[OPINION] Brandfort heritage for Winnie, a dream not deferred
10 Apr 2018 KAYA VOICES
By Unathi Sonwabile Henama
May the spirit of Mama Winnie Mandela Rest in Peace. The apartheid government banished Winnie Madikizela-Mandela to the rural Free State town of Brandfort. The banishment to Brandfort was not a historical coincidence, but a deliberate act of apartheid. Brandfort is where the architect of apartheid, HF Verwoerd, attended school for several years. This was a deliberate attempt to crush her spirit and the apartheid government was surprised when the opposite became a reality. Mama Winnie turned lemons into lemonade, as she operated a clinic and a crèche in Brandfort.
Without Winnie Madikizela-Mandela, the Mandela name would likely have been in the forgotten. Mama Winnie did not go to exile, she faced the brutality of the gangster apartheid state like millions of other South Africans. The community of Brandfort has been accommodative in sharing stories about how Madikizela-Mandela was the subject of spying from a security agent that resided several houses from her residence. It is the responsibility of the state to document such, if it is interested in protecting the heritage of the struggle for liberation. The state owns the property in Brandfort and public funds had been budgeted for its restoration. The Free State provincial government and local government must account about the budgeting for the restoration project in Brandfort. These are public funds and there is a responsibility to account on how they have been managed. Unfortunately, there is a cancer of accountability within our body politic.
In 2012, the ANC held its Centenary Celebrations in Bloemfontein, which resulted in the restoration of the church where the ANC was formed. A statue of Nelson Mandela was donated by a Bloemfontein businessman and this was placed on Naval Hill. The placement of the statue on Naval Hill catalysed the regeneration project for Naval Hill, as the statue became a landmark for Bloemfontein, replacing the white horse on Naval Hill as the most prominent landmark. The heritage of the ANC was used to give Bloemfontein a facelift with a new landmark, the statue of Mandela and a new museum at the Waaihoek Wesleyan Church. The heritage of the struggle for liberation must be protected and presented in such a manner that it makes it attractive for tourism consumption. Apartheid heritage continues to dominate from the design of towns, the sandstone buildings that define the architecture of Post Offices and train stations.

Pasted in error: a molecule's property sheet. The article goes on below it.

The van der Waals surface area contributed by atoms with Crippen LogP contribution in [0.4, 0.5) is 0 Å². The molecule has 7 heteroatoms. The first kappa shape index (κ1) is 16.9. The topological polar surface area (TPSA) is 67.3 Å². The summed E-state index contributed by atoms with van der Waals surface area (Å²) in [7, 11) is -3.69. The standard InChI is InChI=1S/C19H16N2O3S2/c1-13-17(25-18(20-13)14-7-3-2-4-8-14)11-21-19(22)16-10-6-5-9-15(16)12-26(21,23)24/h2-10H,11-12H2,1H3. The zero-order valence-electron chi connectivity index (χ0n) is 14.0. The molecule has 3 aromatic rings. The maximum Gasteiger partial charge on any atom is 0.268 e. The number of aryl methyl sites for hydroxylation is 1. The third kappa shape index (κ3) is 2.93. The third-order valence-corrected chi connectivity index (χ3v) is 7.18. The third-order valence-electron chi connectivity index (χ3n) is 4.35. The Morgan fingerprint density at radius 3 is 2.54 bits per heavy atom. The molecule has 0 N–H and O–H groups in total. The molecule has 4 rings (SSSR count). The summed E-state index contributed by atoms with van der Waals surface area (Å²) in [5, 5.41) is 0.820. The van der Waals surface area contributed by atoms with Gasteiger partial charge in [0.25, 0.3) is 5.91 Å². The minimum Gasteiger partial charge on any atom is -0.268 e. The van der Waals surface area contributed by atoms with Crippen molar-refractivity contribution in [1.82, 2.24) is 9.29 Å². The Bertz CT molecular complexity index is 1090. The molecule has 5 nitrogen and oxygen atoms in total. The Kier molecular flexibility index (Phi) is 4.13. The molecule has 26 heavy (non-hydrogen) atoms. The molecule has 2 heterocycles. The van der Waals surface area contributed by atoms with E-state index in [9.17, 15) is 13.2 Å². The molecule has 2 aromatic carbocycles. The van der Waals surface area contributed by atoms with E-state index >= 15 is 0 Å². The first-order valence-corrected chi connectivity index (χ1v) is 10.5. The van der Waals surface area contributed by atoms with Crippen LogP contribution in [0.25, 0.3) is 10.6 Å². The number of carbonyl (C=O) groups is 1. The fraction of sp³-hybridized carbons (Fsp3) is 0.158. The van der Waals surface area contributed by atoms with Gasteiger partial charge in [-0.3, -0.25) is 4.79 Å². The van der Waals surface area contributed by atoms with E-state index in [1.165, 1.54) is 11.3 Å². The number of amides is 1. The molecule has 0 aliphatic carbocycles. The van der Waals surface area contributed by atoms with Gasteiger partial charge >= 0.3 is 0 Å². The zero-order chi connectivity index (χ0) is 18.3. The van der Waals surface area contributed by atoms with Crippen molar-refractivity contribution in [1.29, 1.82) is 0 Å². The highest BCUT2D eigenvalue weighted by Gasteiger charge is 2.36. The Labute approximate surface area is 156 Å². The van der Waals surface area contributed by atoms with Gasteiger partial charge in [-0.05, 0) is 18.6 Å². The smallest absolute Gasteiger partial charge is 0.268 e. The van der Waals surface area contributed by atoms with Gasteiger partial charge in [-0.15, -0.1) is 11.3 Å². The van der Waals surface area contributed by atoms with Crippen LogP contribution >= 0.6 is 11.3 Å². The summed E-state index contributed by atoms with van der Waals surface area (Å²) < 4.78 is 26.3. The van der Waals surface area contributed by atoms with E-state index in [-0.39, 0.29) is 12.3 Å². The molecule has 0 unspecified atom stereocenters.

Make no mistake, I am disappointed that the ANC government has not created a heritage site to honour Mama Winnie Madikizela-Mandela. But I am more worried about the new rush to create one in Brandfort. In an article published in the Free State regional newspaper, ‘’The Weekly’’, the newly appointed Free State Premier Sisi Ntombela indicated that the Free State government will erect a statue of Winnie Madikizela-Mandela. This is a noble idea, but it must not be rushed, considering the plethora of failed post-apartheid heritage projects. There is the heritage project to commemorate the Bhisho massacre, which is a silent monument but within five minutes you finish a tour of the monument. A visit to Sharpeville is the most disappointing, the museum is just a building without the trappings of audio-visual technology to improve the experience. Successful post-apartheid heritage projects like Lillies Leaf in Johannesburg and the Steve Biko Centre in King Williams Town must be the model when developing the Brandfort memorial centre.
A heritage project succeeds when it is created to have multiple uses, including commercial spaces to let. It must be possible to spend money in food and beverage establishments, and other spaces for curios and the arts. The house in Brandfort is adjacent to the entrance of a stadium, which means that an interpretation centre can be established. This creates ample space to create parking space for cars and buses. The Brandfort memorial must be the Moses Mabhida Stadium equivalent, a landmark of international envy. This must be attractive enough to ensure that 30% of the cars that pass Brandfort spend at least R50 within the economy of Brandfort.
A husband-and-wife tourism route could be created between Brandfort and the Nelson Mandela statue at Naval Hill in Bloemfontein. This would allow heritage to become a job creator to restore human dignity to the residents of Brandfort. Tourism is the new gold that creates jobs and drives our economy. Public representatives are obligated to love the citizens they serve. Supporting tourism is, therefore, part of the love process towards citizens. Restoring the heritage site for Mama Winnie in Brandfort whilst creating local jobs would be fitting for the Mother of the Nation. The opportunity to create fitting heritage to honour Mama Winnie Mandela is not a dream deferred.
Unathi Sonwabile Henama teaches tourism at the Tshwane University of Technology and writes in his personal capacity